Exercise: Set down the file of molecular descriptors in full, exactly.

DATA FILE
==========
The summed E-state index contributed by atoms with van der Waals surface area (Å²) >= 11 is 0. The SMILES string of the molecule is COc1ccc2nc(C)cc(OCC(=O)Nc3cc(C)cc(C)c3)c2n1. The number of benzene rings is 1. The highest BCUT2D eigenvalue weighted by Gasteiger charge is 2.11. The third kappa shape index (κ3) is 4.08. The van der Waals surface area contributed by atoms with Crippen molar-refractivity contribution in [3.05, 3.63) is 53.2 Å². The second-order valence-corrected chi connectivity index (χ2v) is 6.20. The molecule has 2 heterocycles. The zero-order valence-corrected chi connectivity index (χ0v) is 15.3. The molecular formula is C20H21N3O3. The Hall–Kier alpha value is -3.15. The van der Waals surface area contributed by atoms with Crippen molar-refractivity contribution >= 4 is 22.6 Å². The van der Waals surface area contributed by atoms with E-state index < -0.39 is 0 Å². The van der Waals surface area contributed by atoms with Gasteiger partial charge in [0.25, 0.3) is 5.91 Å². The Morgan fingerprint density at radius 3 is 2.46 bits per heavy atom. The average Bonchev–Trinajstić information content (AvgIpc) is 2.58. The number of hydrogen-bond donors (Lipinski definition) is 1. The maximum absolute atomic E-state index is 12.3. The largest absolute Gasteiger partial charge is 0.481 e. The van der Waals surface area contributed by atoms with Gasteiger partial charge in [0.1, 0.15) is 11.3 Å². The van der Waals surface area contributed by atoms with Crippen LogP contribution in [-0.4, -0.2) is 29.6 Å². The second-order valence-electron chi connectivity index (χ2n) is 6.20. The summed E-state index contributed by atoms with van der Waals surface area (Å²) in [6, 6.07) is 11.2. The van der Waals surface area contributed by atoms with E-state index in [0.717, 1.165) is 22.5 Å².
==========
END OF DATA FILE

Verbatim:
The summed E-state index contributed by atoms with van der Waals surface area (Å²) >= 11 is 0. The SMILES string of the molecule is COc1ccc2nc(C)cc(OCC(=O)Nc3cc(C)cc(C)c3)c2n1. The number of benzene rings is 1. The highest BCUT2D eigenvalue weighted by Gasteiger charge is 2.11. The third kappa shape index (κ3) is 4.08. The van der Waals surface area contributed by atoms with Crippen molar-refractivity contribution in [3.05, 3.63) is 53.2 Å². The second-order valence-corrected chi connectivity index (χ2v) is 6.20. The molecule has 2 heterocycles. The zero-order valence-corrected chi connectivity index (χ0v) is 15.3. The molecular formula is C20H21N3O3. The Hall–Kier alpha value is -3.15. The van der Waals surface area contributed by atoms with Crippen molar-refractivity contribution >= 4 is 22.6 Å². The van der Waals surface area contributed by atoms with E-state index < -0.39 is 0 Å². The van der Waals surface area contributed by atoms with Gasteiger partial charge in [0.25, 0.3) is 5.91 Å². The Morgan fingerprint density at radius 3 is 2.46 bits per heavy atom. The average Bonchev–Trinajstić information content (AvgIpc) is 2.58. The number of hydrogen-bond donors (Lipinski definition) is 1. The maximum absolute atomic E-state index is 12.3. The largest absolute Gasteiger partial charge is 0.481 e. The van der Waals surface area contributed by atoms with Gasteiger partial charge in [0.1, 0.15) is 11.3 Å². The van der Waals surface area contributed by atoms with Crippen LogP contribution in [-0.4, -0.2) is 29.6 Å². The second-order valence-electron chi connectivity index (χ2n) is 6.20. The summed E-state index contributed by atoms with van der Waals surface area (Å²) in [6, 6.07) is 11.2. The van der Waals surface area contributed by atoms with E-state index in [0.717, 1.165) is 22.5 Å².